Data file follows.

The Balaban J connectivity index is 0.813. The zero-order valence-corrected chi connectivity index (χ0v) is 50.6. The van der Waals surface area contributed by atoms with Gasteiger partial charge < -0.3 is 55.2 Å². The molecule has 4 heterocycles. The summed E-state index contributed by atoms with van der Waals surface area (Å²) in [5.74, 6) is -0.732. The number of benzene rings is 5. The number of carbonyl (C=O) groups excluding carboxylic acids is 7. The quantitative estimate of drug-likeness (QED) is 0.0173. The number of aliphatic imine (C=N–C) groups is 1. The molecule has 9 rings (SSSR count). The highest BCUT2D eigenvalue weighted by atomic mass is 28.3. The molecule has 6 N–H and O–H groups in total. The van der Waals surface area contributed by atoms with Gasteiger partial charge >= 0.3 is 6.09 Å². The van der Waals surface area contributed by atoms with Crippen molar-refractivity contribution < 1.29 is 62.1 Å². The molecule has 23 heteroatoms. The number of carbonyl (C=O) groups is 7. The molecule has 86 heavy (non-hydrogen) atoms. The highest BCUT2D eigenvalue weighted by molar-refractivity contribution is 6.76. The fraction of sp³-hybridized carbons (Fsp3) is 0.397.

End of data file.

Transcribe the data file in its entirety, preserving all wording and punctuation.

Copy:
The Balaban J connectivity index is 0.813. The zero-order valence-corrected chi connectivity index (χ0v) is 50.6. The van der Waals surface area contributed by atoms with Gasteiger partial charge < -0.3 is 55.2 Å². The molecule has 4 heterocycles. The summed E-state index contributed by atoms with van der Waals surface area (Å²) in [5.74, 6) is -0.732. The number of benzene rings is 5. The number of carbonyl (C=O) groups excluding carboxylic acids is 7. The quantitative estimate of drug-likeness (QED) is 0.0173. The number of aliphatic imine (C=N–C) groups is 1. The molecule has 9 rings (SSSR count). The highest BCUT2D eigenvalue weighted by atomic mass is 28.3. The molecule has 6 N–H and O–H groups in total. The van der Waals surface area contributed by atoms with Gasteiger partial charge >= 0.3 is 6.09 Å². The van der Waals surface area contributed by atoms with Crippen molar-refractivity contribution < 1.29 is 62.1 Å². The molecule has 23 heteroatoms. The number of carbonyl (C=O) groups is 7. The molecule has 86 heavy (non-hydrogen) atoms. The highest BCUT2D eigenvalue weighted by molar-refractivity contribution is 6.76. The fraction of sp³-hybridized carbons (Fsp3) is 0.397.